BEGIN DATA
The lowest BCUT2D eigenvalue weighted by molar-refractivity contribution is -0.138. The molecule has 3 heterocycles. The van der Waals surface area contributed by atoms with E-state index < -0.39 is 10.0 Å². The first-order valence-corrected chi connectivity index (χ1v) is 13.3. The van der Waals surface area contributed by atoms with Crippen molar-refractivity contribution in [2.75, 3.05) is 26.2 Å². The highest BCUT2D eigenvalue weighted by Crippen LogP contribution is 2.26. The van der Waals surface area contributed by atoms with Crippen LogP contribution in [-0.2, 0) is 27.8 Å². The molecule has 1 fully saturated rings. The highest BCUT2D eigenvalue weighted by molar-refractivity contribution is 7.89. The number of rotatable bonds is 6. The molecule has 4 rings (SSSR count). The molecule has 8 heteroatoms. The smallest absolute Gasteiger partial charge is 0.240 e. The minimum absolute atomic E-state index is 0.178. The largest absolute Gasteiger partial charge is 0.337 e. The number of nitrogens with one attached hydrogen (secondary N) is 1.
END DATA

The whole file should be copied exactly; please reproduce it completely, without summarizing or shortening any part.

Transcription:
The lowest BCUT2D eigenvalue weighted by molar-refractivity contribution is -0.138. The molecule has 3 heterocycles. The van der Waals surface area contributed by atoms with E-state index < -0.39 is 10.0 Å². The first-order valence-corrected chi connectivity index (χ1v) is 13.3. The van der Waals surface area contributed by atoms with Crippen molar-refractivity contribution in [2.75, 3.05) is 26.2 Å². The highest BCUT2D eigenvalue weighted by Crippen LogP contribution is 2.26. The van der Waals surface area contributed by atoms with Crippen LogP contribution in [-0.2, 0) is 27.8 Å². The molecule has 1 fully saturated rings. The highest BCUT2D eigenvalue weighted by molar-refractivity contribution is 7.89. The number of rotatable bonds is 6. The molecule has 4 rings (SSSR count). The molecule has 8 heteroatoms. The smallest absolute Gasteiger partial charge is 0.240 e. The minimum absolute atomic E-state index is 0.178. The largest absolute Gasteiger partial charge is 0.337 e. The number of nitrogens with one attached hydrogen (secondary N) is 1.